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Investing ABCs: teaching your children about stocks

More and more youngsters and teens are becoming fascinated by the stock market. Choosing stocks, tracking their performance, and making money can be exciting, challenging and rewarding. But, as experienced investors know, the market also can be frustrating and risky, especially during volatile times. To help kids understand the risks and rewards of the stock market, parents need to talk to their children about investing. Here is some advice to help parents get started.

Explain the importance of financial goals

Don’t start off by trying to explain options, selling short, margin calls, and other complicated concepts. Instead, begin by explaining the difference between short- and long-term financial goals and between saving and investing. To help your child understand that investing is about making money grow to meet long-term financial goals, use examples he or she will understand. For example, if your child wants to buy a new video game, he or she should focus on saving. However, if he or she hopes to buy a Harley in ten years, investing in stocks or mutual funds may be more appropriate.

Teach the about risk and rewards

The safest way to make money in the stock market is to buy shares in strong companies with the potential to grow, and to hold onto them. Young investors (and older ones, too) need to understand the concept of risk versus reward — the higher the potential reward from a particular investment, the higher the risk of losing money.

Let them test the waters

Before putting real money on the line, your child can test his or her stock selection skills and interest level by choosing two or three stocks and following their performance. Teach your child how to find the stock price in the newspaper financial listings or online. Each day, he or she can check to see how the stocks are doing. Watch for stories on the company and share them with your child. Discuss how the story is likely to impact the stock’s performance and, then, monitor the financial listings for changes in share price.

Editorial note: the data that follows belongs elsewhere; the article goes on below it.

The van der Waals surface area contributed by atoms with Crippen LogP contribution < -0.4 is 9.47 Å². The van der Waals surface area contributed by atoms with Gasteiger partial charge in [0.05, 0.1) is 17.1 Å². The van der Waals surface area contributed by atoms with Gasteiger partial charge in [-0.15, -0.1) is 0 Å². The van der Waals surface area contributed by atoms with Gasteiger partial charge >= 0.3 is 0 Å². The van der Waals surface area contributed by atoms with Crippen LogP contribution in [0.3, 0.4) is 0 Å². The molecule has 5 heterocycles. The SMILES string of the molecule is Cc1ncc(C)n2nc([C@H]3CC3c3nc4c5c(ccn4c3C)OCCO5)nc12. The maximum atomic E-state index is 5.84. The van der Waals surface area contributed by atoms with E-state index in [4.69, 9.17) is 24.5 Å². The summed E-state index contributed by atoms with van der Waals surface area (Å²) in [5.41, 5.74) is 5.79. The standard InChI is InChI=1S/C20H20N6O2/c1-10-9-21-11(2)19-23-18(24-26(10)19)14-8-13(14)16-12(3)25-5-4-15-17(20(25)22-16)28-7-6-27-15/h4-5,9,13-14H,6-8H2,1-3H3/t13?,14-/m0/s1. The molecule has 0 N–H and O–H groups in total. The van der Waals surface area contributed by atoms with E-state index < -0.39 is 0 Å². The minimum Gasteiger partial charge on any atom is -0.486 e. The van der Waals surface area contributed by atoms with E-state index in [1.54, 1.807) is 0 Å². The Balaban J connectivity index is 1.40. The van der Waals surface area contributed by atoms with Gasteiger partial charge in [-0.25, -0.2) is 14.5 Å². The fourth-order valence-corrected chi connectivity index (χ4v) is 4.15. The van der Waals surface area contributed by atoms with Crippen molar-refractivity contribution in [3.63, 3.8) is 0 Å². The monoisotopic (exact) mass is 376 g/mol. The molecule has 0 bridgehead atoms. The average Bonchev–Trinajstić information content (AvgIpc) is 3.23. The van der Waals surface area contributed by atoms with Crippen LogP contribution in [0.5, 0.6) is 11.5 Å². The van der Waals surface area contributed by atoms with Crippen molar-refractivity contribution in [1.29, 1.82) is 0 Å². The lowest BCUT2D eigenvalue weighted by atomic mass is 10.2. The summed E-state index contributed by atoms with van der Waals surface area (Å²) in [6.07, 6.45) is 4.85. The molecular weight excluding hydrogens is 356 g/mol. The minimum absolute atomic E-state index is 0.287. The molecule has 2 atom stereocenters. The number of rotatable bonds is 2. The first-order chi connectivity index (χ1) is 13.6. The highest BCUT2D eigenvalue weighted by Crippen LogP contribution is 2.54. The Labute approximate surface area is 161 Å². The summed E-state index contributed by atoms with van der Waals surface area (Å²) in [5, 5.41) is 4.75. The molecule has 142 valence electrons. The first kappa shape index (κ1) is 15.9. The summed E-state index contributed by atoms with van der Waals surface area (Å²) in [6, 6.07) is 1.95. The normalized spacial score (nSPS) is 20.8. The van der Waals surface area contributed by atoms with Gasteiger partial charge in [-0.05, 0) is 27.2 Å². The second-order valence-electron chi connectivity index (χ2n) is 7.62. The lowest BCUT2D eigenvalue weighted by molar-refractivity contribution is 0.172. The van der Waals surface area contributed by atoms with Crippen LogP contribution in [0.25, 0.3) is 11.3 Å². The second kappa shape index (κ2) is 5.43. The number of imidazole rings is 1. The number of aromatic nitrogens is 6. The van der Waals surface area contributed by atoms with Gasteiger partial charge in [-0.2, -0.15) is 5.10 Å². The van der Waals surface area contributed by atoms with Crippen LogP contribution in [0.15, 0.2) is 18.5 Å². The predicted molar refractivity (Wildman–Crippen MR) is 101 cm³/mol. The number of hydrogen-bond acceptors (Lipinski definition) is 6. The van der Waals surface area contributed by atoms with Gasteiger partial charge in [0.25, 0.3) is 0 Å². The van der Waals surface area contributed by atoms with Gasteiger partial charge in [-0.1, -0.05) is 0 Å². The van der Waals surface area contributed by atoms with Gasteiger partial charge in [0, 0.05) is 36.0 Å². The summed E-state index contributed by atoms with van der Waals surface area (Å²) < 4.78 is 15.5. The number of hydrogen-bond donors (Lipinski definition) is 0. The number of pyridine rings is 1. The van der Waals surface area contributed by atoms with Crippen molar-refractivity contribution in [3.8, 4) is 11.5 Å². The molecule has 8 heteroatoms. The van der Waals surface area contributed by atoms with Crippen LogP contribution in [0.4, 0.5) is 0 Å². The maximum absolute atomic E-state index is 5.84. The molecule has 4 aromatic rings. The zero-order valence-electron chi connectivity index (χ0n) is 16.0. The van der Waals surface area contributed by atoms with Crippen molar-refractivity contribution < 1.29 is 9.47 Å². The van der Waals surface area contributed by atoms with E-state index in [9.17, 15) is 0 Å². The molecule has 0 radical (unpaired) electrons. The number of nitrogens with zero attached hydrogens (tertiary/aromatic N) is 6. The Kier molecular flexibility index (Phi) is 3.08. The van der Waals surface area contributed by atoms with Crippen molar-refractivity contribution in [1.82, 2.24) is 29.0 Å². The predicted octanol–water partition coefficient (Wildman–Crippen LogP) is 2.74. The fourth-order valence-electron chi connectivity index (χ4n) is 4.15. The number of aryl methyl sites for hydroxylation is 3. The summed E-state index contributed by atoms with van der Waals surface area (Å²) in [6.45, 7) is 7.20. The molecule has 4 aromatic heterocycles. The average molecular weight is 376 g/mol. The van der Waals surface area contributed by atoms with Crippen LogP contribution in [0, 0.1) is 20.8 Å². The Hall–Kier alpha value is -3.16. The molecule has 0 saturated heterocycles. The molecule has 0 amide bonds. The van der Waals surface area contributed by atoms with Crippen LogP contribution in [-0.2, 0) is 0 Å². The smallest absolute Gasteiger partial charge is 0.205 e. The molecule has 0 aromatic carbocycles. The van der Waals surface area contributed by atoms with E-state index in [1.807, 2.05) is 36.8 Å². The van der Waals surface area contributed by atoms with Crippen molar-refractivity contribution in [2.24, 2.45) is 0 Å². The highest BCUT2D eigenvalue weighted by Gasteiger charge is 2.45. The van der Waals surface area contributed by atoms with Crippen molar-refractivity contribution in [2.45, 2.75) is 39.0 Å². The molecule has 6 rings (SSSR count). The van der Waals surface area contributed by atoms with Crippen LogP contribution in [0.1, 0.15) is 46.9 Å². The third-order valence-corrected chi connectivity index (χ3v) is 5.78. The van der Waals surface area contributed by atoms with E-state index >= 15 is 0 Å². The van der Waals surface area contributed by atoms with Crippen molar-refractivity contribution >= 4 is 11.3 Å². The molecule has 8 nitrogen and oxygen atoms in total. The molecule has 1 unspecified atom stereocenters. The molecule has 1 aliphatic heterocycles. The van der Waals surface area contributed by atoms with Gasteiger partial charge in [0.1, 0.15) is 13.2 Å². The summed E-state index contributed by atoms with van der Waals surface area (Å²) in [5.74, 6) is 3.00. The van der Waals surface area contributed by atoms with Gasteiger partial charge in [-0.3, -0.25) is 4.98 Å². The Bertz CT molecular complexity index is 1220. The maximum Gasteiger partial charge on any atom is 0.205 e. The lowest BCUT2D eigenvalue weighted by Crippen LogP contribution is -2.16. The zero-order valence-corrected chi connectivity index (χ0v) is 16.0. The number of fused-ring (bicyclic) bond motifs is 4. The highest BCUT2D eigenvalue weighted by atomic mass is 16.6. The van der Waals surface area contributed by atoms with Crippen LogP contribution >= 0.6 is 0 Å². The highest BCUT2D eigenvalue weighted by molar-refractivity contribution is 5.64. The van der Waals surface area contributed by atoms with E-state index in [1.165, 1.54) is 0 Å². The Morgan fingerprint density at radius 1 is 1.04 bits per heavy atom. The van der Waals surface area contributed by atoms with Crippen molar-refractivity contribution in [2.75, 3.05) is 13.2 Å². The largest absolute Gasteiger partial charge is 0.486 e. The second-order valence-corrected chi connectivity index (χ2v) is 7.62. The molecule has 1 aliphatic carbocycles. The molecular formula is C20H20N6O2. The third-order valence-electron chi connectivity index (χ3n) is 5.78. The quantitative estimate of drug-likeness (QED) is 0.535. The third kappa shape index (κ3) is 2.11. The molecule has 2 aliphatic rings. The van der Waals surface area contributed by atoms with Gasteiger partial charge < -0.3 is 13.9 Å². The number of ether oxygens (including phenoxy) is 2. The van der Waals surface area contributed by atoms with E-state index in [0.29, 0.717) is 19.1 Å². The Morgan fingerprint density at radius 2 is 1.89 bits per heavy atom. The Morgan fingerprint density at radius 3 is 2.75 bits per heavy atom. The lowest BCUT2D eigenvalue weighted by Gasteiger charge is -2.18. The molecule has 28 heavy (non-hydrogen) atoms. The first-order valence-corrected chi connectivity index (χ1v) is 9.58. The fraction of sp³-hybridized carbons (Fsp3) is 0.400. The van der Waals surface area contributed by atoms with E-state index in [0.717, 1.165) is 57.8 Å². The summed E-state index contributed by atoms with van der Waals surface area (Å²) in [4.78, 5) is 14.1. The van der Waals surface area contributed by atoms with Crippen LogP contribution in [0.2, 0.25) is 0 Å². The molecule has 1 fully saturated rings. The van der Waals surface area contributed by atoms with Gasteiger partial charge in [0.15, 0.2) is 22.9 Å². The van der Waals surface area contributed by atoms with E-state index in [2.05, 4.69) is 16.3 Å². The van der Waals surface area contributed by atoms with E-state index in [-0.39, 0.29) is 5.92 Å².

Making the purchase

While minors can’t own stocks or open brokerage accounts in their own names, parents can set up custodial accounts under the Uniform Gifts to Minors Act or Uniform Transfer to Minors Act, depending on state laws. You simply complete a form with the child’s name and Social Security number and the name of the custodian.

You and your child should first decide which companies you want to invest in. One of the best strategies is to select stocks in kid-friendly companies, such as McDonalds, Disney, and Microsoft, that are associated with products your child knows and can identify with.

Buying a small number of shares without paying high commissions can be a challenge. Some companies will let you make an initial purchase directly without going through a broker, after which you can enroll in the company’s dividend reinvestment plan (DRIP) and buy additional shares. The non-profit National Association of Investors Corp. (NAIC) (www.better-investing.org) has a stock purchase program that lets you buy a small number of shares in quality companies. At First Share (800 683-0743 or www.firstshare.com), you can buy a single share of stock in companies that have a direct purchase program. An online discount broker is another possibility.

By getting your kids interested in investing you’re buying more than shares of stock. You’re teaching your child financial skills he or she can use for a lifetime.